Health

11 Warning Signs COVID-19 is in Your Heart

You likely think of COVID-19 as a “respiratory disease,” but the coronavirus has been shown to infect the heart, as well as the lungs, and new research reveals just how much damage it can do. New research published in The American Journal of Emergency Medicine confirmed that patients with COVID-19 could experience:

  • Myocarditis (inflammation of the heart muscle)
  • Acute myocardial infarction (a heart attack)
  • Heart failure
  • Dysrhythmias (irregular heartbeat)
  • Myocardial injury (a damaged heart)
  • And venous thromboembolic events (blood clots).

Here are the warning signs that you’re experiencing each of those, according to the Mayo Clinic, starting with a blood clot.

Mature athletic man getting out of breath while feeling pain during morning run in nature.
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One sign of a blood clot is swelling in the leg—but usually not both legs.

Woman holding leg in pain
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With a blood clot, “the pain often starts in your calf and can feel like cramping or soreness,” says the Mayo Clinic.

rash on the woman leg skin
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“If a clot plugs up veins in your arms or legs, they may look bluish or reddish,” explains WebMD. “Your skin also might stay discolored from the damage to blood vessels afterward.”

woman hands holding and massage her calf, suffering from calf pain
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With a blood clot: “You may have a persistent, throbbing cramp-like feeling in the leg. You may also experience pain or tenderness when standing or walking. As the blood clot worsens, the skin around it often becomes red or discolored and feels warm to the touch,” explains UPMC. Note: Deep vein thrombosis can also exhibit no symptoms.

Man With Heart Attack
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Signs of a heart attack, according to the Mayo Clinic, are the classic: “Pressure, tightness, pain, or a squeezing or aching sensation in your chest or arms that may spread to your neck, jaw or back.”

African-american man suffering from stomach ache, lying on sofa at home
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Indigestion, heartburn or abdominal pain are symptoms of COVID-19, but also of a heart attack.

Curly woman feeling bad and suffering from strong cough while having flu
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Since COVID-19 can infect your lungs, the shortness of breath can be confusing—is it COVID-19 or a heart attack or both? Call your medical professional if you can’t breathe, no matter what.

Man with hyperhidrosis sweating very badly under armpit in blue shirt because of hot weather
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When your heart is having trouble working, it takes more effort for it to pump blood. You’ll also feel anxious. Hence the increased sweat.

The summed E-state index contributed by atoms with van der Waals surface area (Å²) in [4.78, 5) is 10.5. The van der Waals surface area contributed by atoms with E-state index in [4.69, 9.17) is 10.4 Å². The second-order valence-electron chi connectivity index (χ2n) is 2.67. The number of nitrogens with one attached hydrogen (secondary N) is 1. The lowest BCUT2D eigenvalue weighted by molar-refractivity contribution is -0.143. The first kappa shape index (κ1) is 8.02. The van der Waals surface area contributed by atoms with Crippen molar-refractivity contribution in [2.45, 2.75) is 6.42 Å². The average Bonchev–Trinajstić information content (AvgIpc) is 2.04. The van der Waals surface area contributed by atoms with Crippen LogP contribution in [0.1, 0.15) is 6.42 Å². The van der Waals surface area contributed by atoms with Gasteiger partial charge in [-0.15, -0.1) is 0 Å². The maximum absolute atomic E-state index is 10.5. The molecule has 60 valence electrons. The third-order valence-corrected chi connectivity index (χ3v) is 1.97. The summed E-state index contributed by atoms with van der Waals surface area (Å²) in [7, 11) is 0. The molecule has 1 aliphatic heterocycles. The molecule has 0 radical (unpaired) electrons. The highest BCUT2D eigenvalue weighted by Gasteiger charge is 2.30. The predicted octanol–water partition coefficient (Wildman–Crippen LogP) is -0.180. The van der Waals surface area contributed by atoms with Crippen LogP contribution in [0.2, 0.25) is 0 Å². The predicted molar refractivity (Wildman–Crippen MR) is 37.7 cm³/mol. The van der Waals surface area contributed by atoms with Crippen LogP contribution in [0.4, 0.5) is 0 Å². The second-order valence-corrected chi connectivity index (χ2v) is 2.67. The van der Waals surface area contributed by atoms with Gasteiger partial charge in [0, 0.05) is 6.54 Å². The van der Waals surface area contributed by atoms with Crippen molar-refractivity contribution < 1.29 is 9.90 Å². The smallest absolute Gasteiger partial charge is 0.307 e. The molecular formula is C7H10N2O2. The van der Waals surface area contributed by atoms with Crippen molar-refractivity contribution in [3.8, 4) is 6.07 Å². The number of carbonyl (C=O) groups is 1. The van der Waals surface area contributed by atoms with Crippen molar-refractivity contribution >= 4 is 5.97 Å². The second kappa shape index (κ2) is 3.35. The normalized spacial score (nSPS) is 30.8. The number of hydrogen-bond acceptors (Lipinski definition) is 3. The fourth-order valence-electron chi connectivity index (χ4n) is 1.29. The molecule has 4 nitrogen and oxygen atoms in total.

woman feeling sick and uncomfortable in bed
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A deep-bone tiredness—not just a usual sleepiness—can be a sign your heart is failing.

Vertigo illness concept. Man hands on his head felling headache dizzy sense of spinning dizziness,a problem with the inner ear, brain, or sensory nerve pathway.
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If you experience any of these symptoms, call your medical professional immediately.

Woman touching breast and having chest pain after long hours work on computer
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This can be a sign of an irregular heartbeat—as can a racing heartbeat or a slow heartbeat, along with chest pain or shortness of breath. Not to mention, “Some of the medications utilized to treat COVID-19″—like hydroxychloroquine—”also have potential cardiac complications” related to your heartbeat, says the new research.

Elderly couple embracing in spring or summer park wearing medical mask to protect from coronavirus
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Researchers have found “severe or critical cases” of heart issues “account for less than 20% of patients with COVID-19.” Their findings confirm what other researchers have found. A new study from Wuhan, China, where the virus originated, for example, found COVID-19 patients had myocardial injuries, and the patients had these commonalities:

  • older age
  • inflammatory response
  • and underlying cardiovascular-related comorbidities.

“First, people with preexisting heart disease are at a greater risk for severe cardiovascular and respiratory complications from COVID-19,” reported the Harvard Gazette. “Similarly, research has shown that infection with the influenza virus poses a more severe threat for people with heart disease than those without cardiac problems. Research also shows that heart attacks can actually be brought on by respiratory infections such as the flu.”

“Second,” the Gazette continues, “people with previously undiagnosed heart disease may be presenting with previously silent cardiac symptoms unmasked by the viral infection.”

Paul Ridker, the Eugene Braunwald Professor of Medicine at Brigham and Women’s Hospital, told the Gazette: “It’s like one big stress test for the heart.”

As for yourself: To get through this pandemic at your healthiest, don’t miss these Things You Should Never Do During the Coronavirus Pandemic.

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